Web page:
Michelangelo and the Reinvention of the Human Body
A brilliant new comprehensive critical analysis of Michelangelo's art, focusing on his depiction of the human body.
Michelangelo's art is exhilarating, but also bewildering: What is the source of its power? In this imaginative and detailed study, the art critic James Hall explores some of the major puzzles of Michelangelo's work-his stern Madonnas and their lack of maternal responsiveness; his concern with colossal scale and size; the way that anatomical dissections affected his attitude toward the human body; and the placing of solitary, heroic figures against backgrounds of chaotic, troubling crowds. Hall arrives at a more precise, nuanced appreciation of the body language of Michelangelo's figures, and offers new explanations of many sculptures, paintings, and drawings, including David, the narratives of the Sistine Chapel ceiling, and the monumental figures of his middle and late period.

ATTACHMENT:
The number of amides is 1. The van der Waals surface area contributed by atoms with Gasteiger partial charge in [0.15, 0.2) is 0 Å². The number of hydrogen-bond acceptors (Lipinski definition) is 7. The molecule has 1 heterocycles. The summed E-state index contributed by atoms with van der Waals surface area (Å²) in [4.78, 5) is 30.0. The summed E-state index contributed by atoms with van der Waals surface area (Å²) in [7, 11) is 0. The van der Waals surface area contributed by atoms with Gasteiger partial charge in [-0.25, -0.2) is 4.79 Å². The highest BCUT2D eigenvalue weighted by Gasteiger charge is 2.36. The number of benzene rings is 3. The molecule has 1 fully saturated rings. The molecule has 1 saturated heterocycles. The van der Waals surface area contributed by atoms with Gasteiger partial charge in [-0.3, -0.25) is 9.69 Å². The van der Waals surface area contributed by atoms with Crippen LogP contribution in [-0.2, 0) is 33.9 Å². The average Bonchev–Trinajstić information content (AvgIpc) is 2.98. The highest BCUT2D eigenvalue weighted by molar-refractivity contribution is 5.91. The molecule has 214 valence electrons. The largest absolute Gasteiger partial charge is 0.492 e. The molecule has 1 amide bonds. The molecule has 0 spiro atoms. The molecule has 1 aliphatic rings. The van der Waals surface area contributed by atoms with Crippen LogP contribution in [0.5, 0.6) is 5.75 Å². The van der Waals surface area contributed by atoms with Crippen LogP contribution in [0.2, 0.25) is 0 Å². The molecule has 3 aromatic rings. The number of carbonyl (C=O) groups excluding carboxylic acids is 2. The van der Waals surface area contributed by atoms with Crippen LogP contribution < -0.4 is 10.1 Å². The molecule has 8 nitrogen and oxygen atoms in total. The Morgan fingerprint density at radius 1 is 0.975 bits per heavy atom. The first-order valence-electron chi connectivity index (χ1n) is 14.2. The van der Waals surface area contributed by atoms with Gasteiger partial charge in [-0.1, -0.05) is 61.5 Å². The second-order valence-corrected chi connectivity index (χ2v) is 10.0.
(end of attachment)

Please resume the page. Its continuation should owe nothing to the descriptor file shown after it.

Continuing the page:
Hall dispels both the idea of Michelangelo as an artist-superman and as brilliant but unbalanced, obsessed with the male nude. Instead he redefines him as the first artist to put the body center stage, making it the focal point of his quest for psychological and spiritual meaning. Lively and thought-provoking, Michelangelo and the Reinvention of the Human Body is a bold critique that will reshape the way we see this iconic artist's work, throwing a vividly revealing light on the originality and power of his genius.
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Michelangelo and the reinvention of the human bodyUser Review - Not Available - Book Verdict
Writing in an easily readable, almost conversational style, Hall (The World as Sculpture ) shows his bias in favor of Michelangelo's art--which, he says, "tends to obliterate everything in its ... Read full review